Permission to Suck at Writing, Captain?

Think for a moment about the last book you loved. The experience of reading it was likely something not unlike this:

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Here’s the thing. I can almost guarantee that the book you read isn’t the same book the author started writing. For the non-writers in the room, this is because no matter who you are, if you’re writing something, the first draft is going to suck. It is going to suck hard. It is going to make Transformers 2 look like a work of art. It’ll make The Room look like it has a coherent plot, dialogue and characters. It’ll make [insert widely-regarded bad thing] look like [widely-regarded awesome something]. (You can fill in your own pop culture references. This blog is interactive!)

Every book. Every short story. Every script for every movie, play, radio show. No exceptions. That’s what a first draft is, it’s what they’re for. Anyone who says otherwise is a pretentious hack. Writing a crappy draft is not the hard part.

The hard part is allowing it to suck.

A couple of months ago, I picked up and read through one of Chuck Wendig’s writing advice books. From it, the tip that stuck out most was giving yourself permission for the first draft to suck. There was also something about hacking your way through the narrative swamp with a machete? (His advice is a lot of fun).

It stuck with me because it’s not something I really know how to do. I’m hardly a perfectionist; there are many, many areas in my life in which mediocrity is acceptable. But when I set out to write a story, I want instant gratification or nothing. I want this story to be an exact carbon copy of the idea that’s in my head, and I want it to be perfect.

See where the problem starts?

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I recently finished the first draft of a story. It’s an idea that’s percolated in my head for a few weeks now. I’ve mentioned it to a few people who are excited about it. I’m not going to say more, as I don’t want to over-hype it, in case it turns out to actually suck. Which is a possibility for these reasons:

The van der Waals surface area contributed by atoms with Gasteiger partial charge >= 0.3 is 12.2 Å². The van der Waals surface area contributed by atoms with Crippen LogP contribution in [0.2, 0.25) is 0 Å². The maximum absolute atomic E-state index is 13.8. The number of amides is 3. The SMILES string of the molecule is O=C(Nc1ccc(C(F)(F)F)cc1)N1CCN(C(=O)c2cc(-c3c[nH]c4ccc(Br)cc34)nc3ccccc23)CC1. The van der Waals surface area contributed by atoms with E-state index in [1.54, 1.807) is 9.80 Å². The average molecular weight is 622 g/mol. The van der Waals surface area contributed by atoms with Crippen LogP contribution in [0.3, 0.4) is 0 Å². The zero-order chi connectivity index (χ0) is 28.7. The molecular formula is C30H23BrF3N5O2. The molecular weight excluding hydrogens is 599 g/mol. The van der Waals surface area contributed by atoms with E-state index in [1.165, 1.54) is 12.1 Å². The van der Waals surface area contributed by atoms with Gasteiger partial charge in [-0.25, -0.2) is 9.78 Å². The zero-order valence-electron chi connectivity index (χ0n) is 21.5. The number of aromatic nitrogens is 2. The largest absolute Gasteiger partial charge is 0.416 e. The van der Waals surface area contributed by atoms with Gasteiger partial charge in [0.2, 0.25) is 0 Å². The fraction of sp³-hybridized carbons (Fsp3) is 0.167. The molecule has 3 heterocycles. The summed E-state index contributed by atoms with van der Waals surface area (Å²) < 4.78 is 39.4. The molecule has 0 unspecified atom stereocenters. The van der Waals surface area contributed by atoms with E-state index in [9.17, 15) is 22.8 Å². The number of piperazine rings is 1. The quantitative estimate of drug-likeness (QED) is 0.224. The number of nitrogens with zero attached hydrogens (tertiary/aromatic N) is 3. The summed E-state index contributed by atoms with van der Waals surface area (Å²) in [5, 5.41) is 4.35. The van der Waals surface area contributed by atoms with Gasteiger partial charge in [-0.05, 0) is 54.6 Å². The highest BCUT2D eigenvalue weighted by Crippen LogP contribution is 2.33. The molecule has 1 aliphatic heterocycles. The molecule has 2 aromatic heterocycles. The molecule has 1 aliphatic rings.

• Characters have little to no personality.
  • There are only two named characters.
  • Their names are so dull.
  • They’re also both good guys.
  • All of the bad guys are outside of the narrative.
  • There’s no conflict.
  • There’s a giant plot hole at the end (because I changed my mind about something halfway through).
  • The ending is mostly exposition and a little rushed (because once I saw the end in sight, I galloped toward it)
  • Oh my god, what was I thinking with the names?
  • I’m not 100% the physics work.

The idea that’s in my head is a lot more bad-ass than the one that wound up on paper. The temptation is going to be to can it. Leave it there, like the half-dozen other stories sitting unfinished in a folder in the Cloud–or as I like to imagine it, Idea Purgatory. That’s what it gets for being unsatisfying.

Those of you who are writers are likely to tell me exactly what I’m about to say I should do, so I’ll beat you to the punchline: Let it sit for a while, then suck it up, and jump back in the saddle; that’s the only way to fix it.

I think this is an idea worth finishing, so I’m going to. I’m going to let the crappy story marinate in my head for a few days more. The intent is two-fold: One, new ideas are going to come to the fore that’ll make this story more interesting; two, I will get so annoyed at how bad the draft is that I’ll have to start the second in order to get it out of my system.

In the meantime, I’ll keep reminding myself that it’s okay for this one to suck. Because this is the version only I have to see.

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